Public archaeology project aims to find answers
Sometimes called the world’s longest art gallery, Utah’s Nine Mile Canyon is home to prolific rock art, structures and artifacts from historic cultures, creating a visual story of life during that time. Much of the content is from the Fremont culture, which lived in the canyon for many hundreds of years before roughly 1250 AD. Yet, there is still much that is unknown about the people of the Fremont culture.
The Bureau of Land Management has launched a unique public archaeology project to help unlock the mystery. Arizona State University’s Center for Sustainable Tourism was chosen to lead the effort bringing together stakeholders from state government agencies to the local community.
“The BLM have been stewards of this site, but are not necessarily experts in community engagement,” said Christine Vogt, director of the Center for Sustainable Tourism and professor in the School of Community Resources and Development. “This is a new way to get the community involved. And the project represents what our school is about.”
A historically and culturally significant effort
Building on a project that began in late 2016, Utah archaeologists and scholars are joined by individuals, families and professionals in a six-weekend event to excavate a pit structure consisting of a perimeter of large boulders.
The site has intrigued archaeologists and visitors alike.
“A lot of archaeologists have wanted to learn more and excavate but have not had the permits or opportunity to do so. For people who know the place, this is an exciting moment. We are not sure what we will find,” said Jada Lindblom, a doctoral student in the School of Community Resources and Development.
Scholars hope to gain insight into the Fremont people and why they began to disappear.
Lindblom is leading the volunteer initiative, focusing on regional youth. She says that public archaeology is gaining interest and teachers are eager to promote the opportunity to students, who will be working alongside professional archaeologists. So far, students from at least four high schools are scheduled to participate in a three-day weekend of volunteering, which includes camping near the site.
“This is really a hands-on, STEM education experience in a way that most students don’t get,” she said. “We hope the experience not only generates interest in the canyon, but in public lands more broadly.”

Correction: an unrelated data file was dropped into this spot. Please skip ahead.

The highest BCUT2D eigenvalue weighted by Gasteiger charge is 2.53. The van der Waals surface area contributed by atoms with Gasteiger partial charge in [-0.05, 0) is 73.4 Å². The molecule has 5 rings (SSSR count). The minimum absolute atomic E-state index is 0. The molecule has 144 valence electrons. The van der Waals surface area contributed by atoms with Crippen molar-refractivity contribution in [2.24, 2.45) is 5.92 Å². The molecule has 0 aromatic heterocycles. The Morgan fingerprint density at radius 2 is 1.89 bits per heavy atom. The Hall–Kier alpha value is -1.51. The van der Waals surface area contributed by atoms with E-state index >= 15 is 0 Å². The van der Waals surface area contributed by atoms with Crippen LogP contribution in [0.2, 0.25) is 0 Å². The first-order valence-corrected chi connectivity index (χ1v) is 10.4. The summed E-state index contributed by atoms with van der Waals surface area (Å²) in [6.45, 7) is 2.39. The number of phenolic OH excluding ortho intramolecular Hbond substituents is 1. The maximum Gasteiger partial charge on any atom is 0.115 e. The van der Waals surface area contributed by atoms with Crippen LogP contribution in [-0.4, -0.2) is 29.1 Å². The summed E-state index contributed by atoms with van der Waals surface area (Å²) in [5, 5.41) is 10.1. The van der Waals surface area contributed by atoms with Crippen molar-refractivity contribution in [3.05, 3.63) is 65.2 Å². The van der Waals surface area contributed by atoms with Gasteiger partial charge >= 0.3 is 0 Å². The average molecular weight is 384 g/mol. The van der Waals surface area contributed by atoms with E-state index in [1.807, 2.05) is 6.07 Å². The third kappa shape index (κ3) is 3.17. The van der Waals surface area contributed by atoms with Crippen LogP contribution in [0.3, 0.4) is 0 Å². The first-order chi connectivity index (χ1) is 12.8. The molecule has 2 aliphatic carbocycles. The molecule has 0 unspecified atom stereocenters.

So far, most of the students had never been to the canyon before this experience. Although, two girls from the local high school shared stories of family connections to canyon settlers or a grandfather being credited with other discoveries in the canyon.
Lindblom has been working with partners at the BLM to bring together wide-reaching stakeholders, from the Carbon County Office of Tourism to the Nine Mile Coalition and the Utah Rock Art Research Association.
Located about an hour off the road that connects Moab and Salt Lake City, Nine Mile Canyon is on a route that many people already use, offering great potential to build tourism.
At the end of the program this fall, experts from the BLM, Montgomery Archaeological Consultants and local archaeologists will evaluate progress on the excavation and stabilize the site for winter. Much will depend on what they find.
“Making this archaeology site open to the public and interpreted is a five-year project. The question mark is how long it can or should go based on the hard work of uncovering hundreds of years of soils and debris that has fallen onto the pit structure” Vogt said.
Artifacts that are recovered will be displayed at the Utah State University Eastern Prehistoric Museum for those who cannot be a part of the excavation to enjoy.
The project is part of a larger Bureau of Land Management Respect and Protect public awareness campaign and the 50th anniversary of the National Historic Preservation Act. #respectandprotect